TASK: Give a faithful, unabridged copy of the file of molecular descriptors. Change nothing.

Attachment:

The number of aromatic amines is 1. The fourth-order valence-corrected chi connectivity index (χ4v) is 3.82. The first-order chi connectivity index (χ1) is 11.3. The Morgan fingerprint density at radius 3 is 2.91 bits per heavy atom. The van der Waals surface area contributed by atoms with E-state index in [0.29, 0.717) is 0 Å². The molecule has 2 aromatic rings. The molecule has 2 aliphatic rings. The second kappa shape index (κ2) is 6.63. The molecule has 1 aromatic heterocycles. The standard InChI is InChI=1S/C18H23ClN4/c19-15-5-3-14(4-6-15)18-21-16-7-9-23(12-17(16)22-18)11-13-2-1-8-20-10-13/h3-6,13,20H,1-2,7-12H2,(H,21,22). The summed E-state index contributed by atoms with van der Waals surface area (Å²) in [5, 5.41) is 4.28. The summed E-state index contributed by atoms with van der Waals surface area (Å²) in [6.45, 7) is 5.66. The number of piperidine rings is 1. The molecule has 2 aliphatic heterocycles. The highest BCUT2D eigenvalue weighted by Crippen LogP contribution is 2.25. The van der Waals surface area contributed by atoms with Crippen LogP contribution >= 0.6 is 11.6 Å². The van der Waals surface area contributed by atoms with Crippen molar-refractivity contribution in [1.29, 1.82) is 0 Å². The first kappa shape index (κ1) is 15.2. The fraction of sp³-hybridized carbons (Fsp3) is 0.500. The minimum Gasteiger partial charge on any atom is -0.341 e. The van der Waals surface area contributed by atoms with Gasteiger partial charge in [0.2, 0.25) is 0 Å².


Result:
The number of aromatic amines is 1. The fourth-order valence-corrected chi connectivity index (χ4v) is 3.82. The first-order chi connectivity index (χ1) is 11.3. The Morgan fingerprint density at radius 3 is 2.91 bits per heavy atom. The van der Waals surface area contributed by atoms with E-state index in [0.29, 0.717) is 0 Å². The molecule has 2 aromatic rings. The molecule has 2 aliphatic rings. The second kappa shape index (κ2) is 6.63. The molecule has 1 aromatic heterocycles. The standard InChI is InChI=1S/C18H23ClN4/c19-15-5-3-14(4-6-15)18-21-16-7-9-23(12-17(16)22-18)11-13-2-1-8-20-10-13/h3-6,13,20H,1-2,7-12H2,(H,21,22). The summed E-state index contributed by atoms with van der Waals surface area (Å²) in [5, 5.41) is 4.28. The summed E-state index contributed by atoms with van der Waals surface area (Å²) in [6.45, 7) is 5.66. The number of piperidine rings is 1. The molecule has 2 aliphatic heterocycles. The highest BCUT2D eigenvalue weighted by Crippen LogP contribution is 2.25. The van der Waals surface area contributed by atoms with Crippen LogP contribution >= 0.6 is 11.6 Å². The van der Waals surface area contributed by atoms with Crippen molar-refractivity contribution in [1.29, 1.82) is 0 Å². The first kappa shape index (κ1) is 15.2. The fraction of sp³-hybridized carbons (Fsp3) is 0.500. The minimum Gasteiger partial charge on any atom is -0.341 e. The van der Waals surface area contributed by atoms with Gasteiger partial charge in [0.2, 0.25) is 0 Å².